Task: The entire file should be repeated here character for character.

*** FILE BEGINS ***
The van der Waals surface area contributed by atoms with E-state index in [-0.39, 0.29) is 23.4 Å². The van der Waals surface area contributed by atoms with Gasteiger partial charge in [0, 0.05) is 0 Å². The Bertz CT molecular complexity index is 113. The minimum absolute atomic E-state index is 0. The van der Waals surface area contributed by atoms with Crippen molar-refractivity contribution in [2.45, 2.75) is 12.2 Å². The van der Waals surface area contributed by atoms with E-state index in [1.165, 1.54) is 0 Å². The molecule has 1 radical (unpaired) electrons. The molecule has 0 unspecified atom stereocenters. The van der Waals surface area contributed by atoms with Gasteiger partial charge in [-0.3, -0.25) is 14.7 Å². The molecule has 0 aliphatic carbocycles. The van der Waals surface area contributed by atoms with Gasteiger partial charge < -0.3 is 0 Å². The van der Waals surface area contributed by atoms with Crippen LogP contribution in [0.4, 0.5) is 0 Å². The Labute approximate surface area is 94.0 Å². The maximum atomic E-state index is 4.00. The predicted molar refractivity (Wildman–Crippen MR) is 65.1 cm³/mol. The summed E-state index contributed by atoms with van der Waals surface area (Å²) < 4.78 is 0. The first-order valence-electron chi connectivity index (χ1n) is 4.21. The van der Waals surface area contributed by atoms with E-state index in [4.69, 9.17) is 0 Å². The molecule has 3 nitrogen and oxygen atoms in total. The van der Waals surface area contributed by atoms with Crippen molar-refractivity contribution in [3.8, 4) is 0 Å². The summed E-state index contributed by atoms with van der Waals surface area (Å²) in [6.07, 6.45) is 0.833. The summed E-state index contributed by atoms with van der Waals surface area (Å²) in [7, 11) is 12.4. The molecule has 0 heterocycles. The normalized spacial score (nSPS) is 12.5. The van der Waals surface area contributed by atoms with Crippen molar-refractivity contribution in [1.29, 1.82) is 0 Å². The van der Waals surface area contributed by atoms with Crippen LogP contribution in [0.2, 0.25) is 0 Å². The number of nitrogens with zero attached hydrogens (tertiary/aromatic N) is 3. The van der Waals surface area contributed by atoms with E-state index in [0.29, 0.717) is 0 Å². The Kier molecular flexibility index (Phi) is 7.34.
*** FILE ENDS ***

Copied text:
The van der Waals surface area contributed by atoms with E-state index in [-0.39, 0.29) is 23.4 Å². The van der Waals surface area contributed by atoms with Gasteiger partial charge in [0, 0.05) is 0 Å². The Bertz CT molecular complexity index is 113. The minimum absolute atomic E-state index is 0. The van der Waals surface area contributed by atoms with Crippen molar-refractivity contribution in [2.45, 2.75) is 12.2 Å². The van der Waals surface area contributed by atoms with E-state index in [1.165, 1.54) is 0 Å². The molecule has 1 radical (unpaired) electrons. The molecule has 0 unspecified atom stereocenters. The van der Waals surface area contributed by atoms with Gasteiger partial charge in [-0.3, -0.25) is 14.7 Å². The molecule has 0 aliphatic carbocycles. The van der Waals surface area contributed by atoms with Gasteiger partial charge < -0.3 is 0 Å². The van der Waals surface area contributed by atoms with Crippen LogP contribution in [0.4, 0.5) is 0 Å². The Labute approximate surface area is 94.0 Å². The maximum atomic E-state index is 4.00. The predicted molar refractivity (Wildman–Crippen MR) is 65.1 cm³/mol. The summed E-state index contributed by atoms with van der Waals surface area (Å²) < 4.78 is 0. The first-order valence-electron chi connectivity index (χ1n) is 4.21. The van der Waals surface area contributed by atoms with E-state index in [4.69, 9.17) is 0 Å². The molecule has 3 nitrogen and oxygen atoms in total. The van der Waals surface area contributed by atoms with Crippen molar-refractivity contribution in [3.8, 4) is 0 Å². The summed E-state index contributed by atoms with van der Waals surface area (Å²) in [6.07, 6.45) is 0.833. The summed E-state index contributed by atoms with van der Waals surface area (Å²) in [7, 11) is 12.4. The molecule has 0 heterocycles. The normalized spacial score (nSPS) is 12.5. The van der Waals surface area contributed by atoms with Crippen molar-refractivity contribution in [1.29, 1.82) is 0 Å². The van der Waals surface area contributed by atoms with Crippen LogP contribution in [0.2, 0.25) is 0 Å². The number of nitrogens with zero attached hydrogens (tertiary/aromatic N) is 3. The van der Waals surface area contributed by atoms with E-state index in [0.29, 0.717) is 0 Å². The Kier molecular flexibility index (Phi) is 7.34.